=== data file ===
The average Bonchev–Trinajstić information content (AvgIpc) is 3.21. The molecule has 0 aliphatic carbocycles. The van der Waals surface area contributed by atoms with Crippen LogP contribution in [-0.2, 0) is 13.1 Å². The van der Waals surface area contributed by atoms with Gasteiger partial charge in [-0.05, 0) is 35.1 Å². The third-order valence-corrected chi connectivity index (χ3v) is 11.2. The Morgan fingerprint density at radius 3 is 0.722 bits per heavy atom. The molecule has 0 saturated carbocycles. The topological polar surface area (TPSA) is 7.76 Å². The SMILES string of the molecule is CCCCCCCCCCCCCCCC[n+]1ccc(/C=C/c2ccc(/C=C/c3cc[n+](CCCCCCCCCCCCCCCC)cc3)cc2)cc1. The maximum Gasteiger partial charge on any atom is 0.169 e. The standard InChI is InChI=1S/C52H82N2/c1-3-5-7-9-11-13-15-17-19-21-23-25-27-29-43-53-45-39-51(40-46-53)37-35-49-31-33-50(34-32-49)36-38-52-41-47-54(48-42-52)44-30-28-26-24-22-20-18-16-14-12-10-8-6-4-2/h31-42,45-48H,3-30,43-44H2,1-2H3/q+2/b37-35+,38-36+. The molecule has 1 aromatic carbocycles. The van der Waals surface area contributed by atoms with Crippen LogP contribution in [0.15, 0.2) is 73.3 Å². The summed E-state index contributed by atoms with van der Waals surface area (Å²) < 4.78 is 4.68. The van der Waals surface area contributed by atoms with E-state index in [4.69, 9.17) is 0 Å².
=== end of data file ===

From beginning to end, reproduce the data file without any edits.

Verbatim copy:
The average Bonchev–Trinajstić information content (AvgIpc) is 3.21. The molecule has 0 aliphatic carbocycles. The van der Waals surface area contributed by atoms with Crippen LogP contribution in [-0.2, 0) is 13.1 Å². The van der Waals surface area contributed by atoms with Gasteiger partial charge in [-0.05, 0) is 35.1 Å². The third-order valence-corrected chi connectivity index (χ3v) is 11.2. The Morgan fingerprint density at radius 3 is 0.722 bits per heavy atom. The molecule has 0 saturated carbocycles. The topological polar surface area (TPSA) is 7.76 Å². The SMILES string of the molecule is CCCCCCCCCCCCCCCC[n+]1ccc(/C=C/c2ccc(/C=C/c3cc[n+](CCCCCCCCCCCCCCCC)cc3)cc2)cc1. The maximum Gasteiger partial charge on any atom is 0.169 e. The standard InChI is InChI=1S/C52H82N2/c1-3-5-7-9-11-13-15-17-19-21-23-25-27-29-43-53-45-39-51(40-46-53)37-35-49-31-33-50(34-32-49)36-38-52-41-47-54(48-42-52)44-30-28-26-24-22-20-18-16-14-12-10-8-6-4-2/h31-42,45-48H,3-30,43-44H2,1-2H3/q+2/b37-35+,38-36+. The molecule has 1 aromatic carbocycles. The van der Waals surface area contributed by atoms with Crippen LogP contribution in [0.15, 0.2) is 73.3 Å². The summed E-state index contributed by atoms with van der Waals surface area (Å²) < 4.78 is 4.68. The van der Waals surface area contributed by atoms with E-state index in [4.69, 9.17) is 0 Å².